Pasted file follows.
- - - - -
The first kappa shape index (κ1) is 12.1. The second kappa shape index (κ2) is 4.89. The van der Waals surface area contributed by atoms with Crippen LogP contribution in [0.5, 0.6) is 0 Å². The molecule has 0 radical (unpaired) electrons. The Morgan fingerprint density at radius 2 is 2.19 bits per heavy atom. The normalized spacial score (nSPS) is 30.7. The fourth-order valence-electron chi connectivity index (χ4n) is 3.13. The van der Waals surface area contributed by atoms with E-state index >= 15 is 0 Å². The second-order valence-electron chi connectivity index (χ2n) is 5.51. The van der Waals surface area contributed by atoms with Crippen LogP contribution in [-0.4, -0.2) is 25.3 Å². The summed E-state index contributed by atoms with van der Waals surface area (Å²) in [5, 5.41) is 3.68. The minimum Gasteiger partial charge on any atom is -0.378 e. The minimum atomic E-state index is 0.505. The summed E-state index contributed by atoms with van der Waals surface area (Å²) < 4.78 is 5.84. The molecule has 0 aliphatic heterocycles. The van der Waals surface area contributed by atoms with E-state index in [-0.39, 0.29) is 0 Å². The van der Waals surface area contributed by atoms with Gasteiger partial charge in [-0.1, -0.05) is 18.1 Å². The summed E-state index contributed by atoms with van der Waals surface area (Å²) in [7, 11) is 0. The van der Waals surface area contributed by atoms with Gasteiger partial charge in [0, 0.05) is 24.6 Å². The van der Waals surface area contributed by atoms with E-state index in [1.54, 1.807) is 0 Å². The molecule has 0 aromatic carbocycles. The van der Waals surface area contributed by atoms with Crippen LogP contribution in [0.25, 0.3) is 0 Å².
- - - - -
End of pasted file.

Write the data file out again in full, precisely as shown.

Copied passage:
The first kappa shape index (κ1) is 12.1. The second kappa shape index (κ2) is 4.89. The van der Waals surface area contributed by atoms with Crippen LogP contribution in [0.5, 0.6) is 0 Å². The molecule has 0 radical (unpaired) electrons. The Morgan fingerprint density at radius 2 is 2.19 bits per heavy atom. The normalized spacial score (nSPS) is 30.7. The fourth-order valence-electron chi connectivity index (χ4n) is 3.13. The van der Waals surface area contributed by atoms with E-state index >= 15 is 0 Å². The second-order valence-electron chi connectivity index (χ2n) is 5.51. The van der Waals surface area contributed by atoms with Crippen LogP contribution in [-0.4, -0.2) is 25.3 Å². The summed E-state index contributed by atoms with van der Waals surface area (Å²) in [5, 5.41) is 3.68. The minimum Gasteiger partial charge on any atom is -0.378 e. The minimum atomic E-state index is 0.505. The summed E-state index contributed by atoms with van der Waals surface area (Å²) < 4.78 is 5.84. The molecule has 0 aliphatic heterocycles. The van der Waals surface area contributed by atoms with E-state index in [-0.39, 0.29) is 0 Å². The van der Waals surface area contributed by atoms with Gasteiger partial charge in [-0.1, -0.05) is 18.1 Å². The summed E-state index contributed by atoms with van der Waals surface area (Å²) in [7, 11) is 0. The van der Waals surface area contributed by atoms with Gasteiger partial charge in [0, 0.05) is 24.6 Å². The van der Waals surface area contributed by atoms with E-state index in [1.54, 1.807) is 0 Å². The molecule has 0 aromatic carbocycles. The van der Waals surface area contributed by atoms with Crippen LogP contribution in [0.25, 0.3) is 0 Å².